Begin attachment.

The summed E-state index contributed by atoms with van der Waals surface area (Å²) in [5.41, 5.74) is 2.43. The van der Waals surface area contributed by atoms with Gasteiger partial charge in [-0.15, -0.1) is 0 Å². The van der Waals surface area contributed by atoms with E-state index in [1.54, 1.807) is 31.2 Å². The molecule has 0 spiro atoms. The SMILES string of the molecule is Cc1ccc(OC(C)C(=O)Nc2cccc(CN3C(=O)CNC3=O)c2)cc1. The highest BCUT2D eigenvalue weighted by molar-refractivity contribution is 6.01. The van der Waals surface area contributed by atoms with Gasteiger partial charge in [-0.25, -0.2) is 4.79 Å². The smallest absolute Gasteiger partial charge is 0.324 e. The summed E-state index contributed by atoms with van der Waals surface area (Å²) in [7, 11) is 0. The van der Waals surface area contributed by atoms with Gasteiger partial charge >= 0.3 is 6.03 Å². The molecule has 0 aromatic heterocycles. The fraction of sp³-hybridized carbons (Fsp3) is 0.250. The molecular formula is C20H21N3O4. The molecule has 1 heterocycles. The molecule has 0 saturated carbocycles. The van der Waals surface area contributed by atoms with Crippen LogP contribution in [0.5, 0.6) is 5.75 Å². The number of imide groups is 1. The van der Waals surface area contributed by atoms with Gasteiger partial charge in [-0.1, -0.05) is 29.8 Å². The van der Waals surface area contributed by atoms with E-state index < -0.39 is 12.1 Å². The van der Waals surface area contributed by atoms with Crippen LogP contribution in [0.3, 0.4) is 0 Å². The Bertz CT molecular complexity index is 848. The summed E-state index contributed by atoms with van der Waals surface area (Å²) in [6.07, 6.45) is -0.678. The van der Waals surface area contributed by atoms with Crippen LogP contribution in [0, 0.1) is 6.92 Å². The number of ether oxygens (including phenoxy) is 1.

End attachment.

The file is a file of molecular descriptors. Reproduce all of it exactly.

The summed E-state index contributed by atoms with van der Waals surface area (Å²) in [5.41, 5.74) is 2.43. The van der Waals surface area contributed by atoms with Gasteiger partial charge in [-0.15, -0.1) is 0 Å². The van der Waals surface area contributed by atoms with E-state index in [1.54, 1.807) is 31.2 Å². The molecule has 0 spiro atoms. The SMILES string of the molecule is Cc1ccc(OC(C)C(=O)Nc2cccc(CN3C(=O)CNC3=O)c2)cc1. The highest BCUT2D eigenvalue weighted by molar-refractivity contribution is 6.01. The van der Waals surface area contributed by atoms with Gasteiger partial charge in [-0.25, -0.2) is 4.79 Å². The smallest absolute Gasteiger partial charge is 0.324 e. The summed E-state index contributed by atoms with van der Waals surface area (Å²) in [7, 11) is 0. The van der Waals surface area contributed by atoms with Gasteiger partial charge >= 0.3 is 6.03 Å². The molecule has 0 aromatic heterocycles. The fraction of sp³-hybridized carbons (Fsp3) is 0.250. The molecular formula is C20H21N3O4. The molecule has 1 heterocycles. The molecule has 0 saturated carbocycles. The van der Waals surface area contributed by atoms with Crippen LogP contribution in [0.5, 0.6) is 5.75 Å². The number of imide groups is 1. The van der Waals surface area contributed by atoms with Gasteiger partial charge in [-0.1, -0.05) is 29.8 Å². The van der Waals surface area contributed by atoms with E-state index < -0.39 is 12.1 Å². The van der Waals surface area contributed by atoms with Crippen LogP contribution in [0.3, 0.4) is 0 Å². The Bertz CT molecular complexity index is 848. The summed E-state index contributed by atoms with van der Waals surface area (Å²) in [6.07, 6.45) is -0.678. The van der Waals surface area contributed by atoms with Crippen LogP contribution in [0, 0.1) is 6.92 Å². The number of ether oxygens (including phenoxy) is 1.